One of the ways that I delivered content to my students in a Mastery Learning class was by narrated lectures. This allows students to have just-in-time content delivery. They get you and your content (both visual and audio) when they are ready for it and where ever they are at that time.
There are so many tools out there to accomplish this goal of providing narrated lectures online, and new tools are being created all the time. You may want to dig around on Google and see which software/tools will work best for you’re creation and publication needs as well as your budget, but here are some tips to get you started.
There’s many names for this type of content (vodcasting, vidcasting, podcasting), but publishing a video file in various ways. There’s two ways that you can create the video –
1. You can use a videocamera (such as the inexpensive, high quality and easy to use Flip Cams) and record yourself presenting content just as you would to a classroom or record yourself setting up a lab experiment or going over the use or handling of equipment as for a “pre-lab” discussion.
2. You can use software that captures what you do on your computer as you work through a PowerPoint presentation on your computer. A microphone captures your voice and the software records everything that’s on the screen. Tablets or other on-screen annotation tools allow for you to write on the screen image of the PowerPoint just as you would write on a whiteboard or smartboard. Some options for these software programs include Camtasia, Snapkast and Profcast. A couple of chemistry teachers out in Colorado have a nice website that explains how they go this route to produce their videos.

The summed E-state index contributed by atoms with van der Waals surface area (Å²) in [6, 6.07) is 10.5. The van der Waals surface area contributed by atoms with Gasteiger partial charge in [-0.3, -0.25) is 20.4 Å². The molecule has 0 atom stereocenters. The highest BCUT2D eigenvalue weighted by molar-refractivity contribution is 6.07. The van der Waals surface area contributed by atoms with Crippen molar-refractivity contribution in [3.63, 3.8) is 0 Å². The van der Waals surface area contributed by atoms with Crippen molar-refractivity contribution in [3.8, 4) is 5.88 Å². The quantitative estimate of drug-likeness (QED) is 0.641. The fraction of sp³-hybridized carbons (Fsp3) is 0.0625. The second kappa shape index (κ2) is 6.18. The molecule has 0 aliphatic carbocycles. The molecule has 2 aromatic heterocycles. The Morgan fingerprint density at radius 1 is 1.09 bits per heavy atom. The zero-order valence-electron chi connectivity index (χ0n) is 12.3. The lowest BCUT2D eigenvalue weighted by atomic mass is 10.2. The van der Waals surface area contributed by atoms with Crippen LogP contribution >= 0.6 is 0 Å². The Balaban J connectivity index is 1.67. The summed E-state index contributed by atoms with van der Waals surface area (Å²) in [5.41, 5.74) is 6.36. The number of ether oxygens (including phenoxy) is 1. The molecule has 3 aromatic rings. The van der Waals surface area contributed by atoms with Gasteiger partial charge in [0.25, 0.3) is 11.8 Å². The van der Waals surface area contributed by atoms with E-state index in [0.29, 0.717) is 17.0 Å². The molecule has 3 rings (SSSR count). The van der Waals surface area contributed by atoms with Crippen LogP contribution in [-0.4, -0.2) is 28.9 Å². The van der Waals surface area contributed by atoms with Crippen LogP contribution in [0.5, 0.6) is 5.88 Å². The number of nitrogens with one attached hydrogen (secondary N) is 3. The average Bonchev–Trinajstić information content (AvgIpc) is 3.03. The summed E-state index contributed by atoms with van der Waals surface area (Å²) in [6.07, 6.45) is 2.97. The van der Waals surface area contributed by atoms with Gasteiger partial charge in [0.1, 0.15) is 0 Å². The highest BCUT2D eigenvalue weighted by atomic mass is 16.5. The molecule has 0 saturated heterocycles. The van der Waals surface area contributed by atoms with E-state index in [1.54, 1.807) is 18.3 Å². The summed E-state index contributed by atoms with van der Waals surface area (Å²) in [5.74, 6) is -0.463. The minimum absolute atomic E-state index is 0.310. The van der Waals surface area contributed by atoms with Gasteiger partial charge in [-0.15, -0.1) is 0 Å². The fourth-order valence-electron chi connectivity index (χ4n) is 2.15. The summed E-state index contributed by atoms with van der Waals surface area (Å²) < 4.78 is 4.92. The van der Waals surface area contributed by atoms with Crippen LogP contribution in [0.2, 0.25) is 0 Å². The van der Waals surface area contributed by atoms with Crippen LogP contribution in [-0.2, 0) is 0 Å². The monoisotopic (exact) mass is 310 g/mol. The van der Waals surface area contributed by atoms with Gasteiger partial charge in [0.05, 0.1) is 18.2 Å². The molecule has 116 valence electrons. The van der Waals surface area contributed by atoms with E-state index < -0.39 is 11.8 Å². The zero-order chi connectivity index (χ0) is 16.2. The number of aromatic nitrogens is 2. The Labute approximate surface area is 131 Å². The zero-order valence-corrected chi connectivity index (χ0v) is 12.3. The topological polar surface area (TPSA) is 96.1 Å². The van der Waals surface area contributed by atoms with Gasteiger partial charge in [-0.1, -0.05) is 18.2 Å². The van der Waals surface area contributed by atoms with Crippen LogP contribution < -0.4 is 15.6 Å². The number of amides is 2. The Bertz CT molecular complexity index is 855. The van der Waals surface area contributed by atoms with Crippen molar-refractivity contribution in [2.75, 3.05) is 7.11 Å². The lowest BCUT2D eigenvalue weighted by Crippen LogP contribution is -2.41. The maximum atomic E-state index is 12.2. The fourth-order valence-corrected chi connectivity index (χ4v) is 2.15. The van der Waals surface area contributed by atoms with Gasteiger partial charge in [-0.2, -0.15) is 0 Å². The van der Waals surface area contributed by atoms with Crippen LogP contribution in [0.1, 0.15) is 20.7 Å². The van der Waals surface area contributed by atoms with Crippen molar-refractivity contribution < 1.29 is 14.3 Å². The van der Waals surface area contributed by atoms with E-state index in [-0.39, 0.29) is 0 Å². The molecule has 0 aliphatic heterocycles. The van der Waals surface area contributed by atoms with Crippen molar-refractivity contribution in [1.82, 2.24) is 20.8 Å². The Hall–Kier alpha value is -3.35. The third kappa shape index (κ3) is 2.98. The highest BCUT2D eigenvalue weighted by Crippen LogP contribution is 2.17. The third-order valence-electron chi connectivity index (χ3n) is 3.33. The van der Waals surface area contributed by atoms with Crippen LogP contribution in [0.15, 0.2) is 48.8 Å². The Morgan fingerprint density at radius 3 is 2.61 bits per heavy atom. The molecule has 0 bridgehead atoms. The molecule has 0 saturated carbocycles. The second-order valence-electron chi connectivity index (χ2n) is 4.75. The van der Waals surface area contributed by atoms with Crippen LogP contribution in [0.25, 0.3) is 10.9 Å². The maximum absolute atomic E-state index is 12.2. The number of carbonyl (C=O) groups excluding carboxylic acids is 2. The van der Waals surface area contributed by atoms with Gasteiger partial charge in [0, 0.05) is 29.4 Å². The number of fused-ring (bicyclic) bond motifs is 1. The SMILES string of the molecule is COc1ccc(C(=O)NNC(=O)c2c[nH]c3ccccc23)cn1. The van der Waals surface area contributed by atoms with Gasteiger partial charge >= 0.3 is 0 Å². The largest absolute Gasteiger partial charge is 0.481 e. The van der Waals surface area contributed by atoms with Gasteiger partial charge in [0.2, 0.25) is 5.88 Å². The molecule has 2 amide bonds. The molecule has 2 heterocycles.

The videos are often exported from the camera software or the screen-capturing software as a video file (MP4). These files can be placed on your website, TeacherTube, emailed, placed on flash drive or DVD’s, iTunes, uploaded to your content delivery system (such as Moodle or Blackboard). The MP4 files can be viewed on any computer, iPod-type devices, many phones, PSP video game players, etc.
The benefit in this type of video-delivery process is the ease of access – students can view the file on iPods, iPads, their smart phones or video game consoles. Students have enormous flexibility even when you don’t have computers for every student in the classroom.
The drawback to this method is that MP4 files can be large depending on the length and quality of the file you created.
Narrated PowerPoint & Webpage
Although similar in basic concept to the above method, it’s slightly different and results in much smaller files for viewers to download. This was my method of choice because of the demand downloading large video files during peak hours at the school I was teaching wasn’t always the best way (and I couldn’t upload large video files to my school’s teacher website).
It can also be a cheaper route as you can find conversion options that are free and you can narrate your PowerPoint files within PowerPoint itself so you don’t need a screen-capture program but you might or might not have the flexibility of what devices students can view your presentation on, depending on how you choose to convert it.